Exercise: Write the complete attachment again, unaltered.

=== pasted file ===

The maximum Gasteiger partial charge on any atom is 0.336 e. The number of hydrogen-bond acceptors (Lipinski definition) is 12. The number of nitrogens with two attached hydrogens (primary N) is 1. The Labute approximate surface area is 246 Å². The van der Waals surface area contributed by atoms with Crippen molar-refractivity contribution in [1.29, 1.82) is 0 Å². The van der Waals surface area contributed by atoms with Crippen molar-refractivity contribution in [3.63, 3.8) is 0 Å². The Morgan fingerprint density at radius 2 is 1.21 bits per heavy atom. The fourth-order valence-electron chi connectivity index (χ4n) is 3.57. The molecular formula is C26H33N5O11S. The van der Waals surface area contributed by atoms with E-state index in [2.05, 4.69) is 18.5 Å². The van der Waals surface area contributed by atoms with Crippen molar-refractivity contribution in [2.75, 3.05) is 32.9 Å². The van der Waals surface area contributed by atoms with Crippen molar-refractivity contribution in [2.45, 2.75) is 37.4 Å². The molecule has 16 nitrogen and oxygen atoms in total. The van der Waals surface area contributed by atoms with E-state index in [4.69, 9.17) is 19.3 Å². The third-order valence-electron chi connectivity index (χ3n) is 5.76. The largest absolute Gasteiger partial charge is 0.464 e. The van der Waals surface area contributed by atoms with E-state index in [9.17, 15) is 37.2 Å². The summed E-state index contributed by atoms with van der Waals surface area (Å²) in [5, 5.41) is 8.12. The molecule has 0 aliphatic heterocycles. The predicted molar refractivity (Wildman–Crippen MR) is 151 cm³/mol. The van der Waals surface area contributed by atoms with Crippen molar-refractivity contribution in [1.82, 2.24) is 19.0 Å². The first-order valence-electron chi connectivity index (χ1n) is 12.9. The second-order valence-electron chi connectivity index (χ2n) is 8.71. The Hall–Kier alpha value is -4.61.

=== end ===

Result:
The maximum Gasteiger partial charge on any atom is 0.336 e. The number of hydrogen-bond acceptors (Lipinski definition) is 12. The number of nitrogens with two attached hydrogens (primary N) is 1. The Labute approximate surface area is 246 Å². The van der Waals surface area contributed by atoms with Crippen molar-refractivity contribution in [1.29, 1.82) is 0 Å². The van der Waals surface area contributed by atoms with Crippen molar-refractivity contribution in [3.63, 3.8) is 0 Å². The Morgan fingerprint density at radius 2 is 1.21 bits per heavy atom. The fourth-order valence-electron chi connectivity index (χ4n) is 3.57. The molecular formula is C26H33N5O11S. The van der Waals surface area contributed by atoms with E-state index in [2.05, 4.69) is 18.5 Å². The van der Waals surface area contributed by atoms with Crippen molar-refractivity contribution in [2.75, 3.05) is 32.9 Å². The van der Waals surface area contributed by atoms with Crippen molar-refractivity contribution in [2.45, 2.75) is 37.4 Å². The molecule has 16 nitrogen and oxygen atoms in total. The van der Waals surface area contributed by atoms with E-state index in [4.69, 9.17) is 19.3 Å². The third-order valence-electron chi connectivity index (χ3n) is 5.76. The largest absolute Gasteiger partial charge is 0.464 e. The van der Waals surface area contributed by atoms with E-state index in [9.17, 15) is 37.2 Å². The summed E-state index contributed by atoms with van der Waals surface area (Å²) in [5, 5.41) is 8.12. The molecule has 0 aliphatic heterocycles. The predicted molar refractivity (Wildman–Crippen MR) is 151 cm³/mol. The van der Waals surface area contributed by atoms with Crippen molar-refractivity contribution in [1.82, 2.24) is 19.0 Å². The first-order valence-electron chi connectivity index (χ1n) is 12.9. The second-order valence-electron chi connectivity index (χ2n) is 8.71. The Hall–Kier alpha value is -4.61.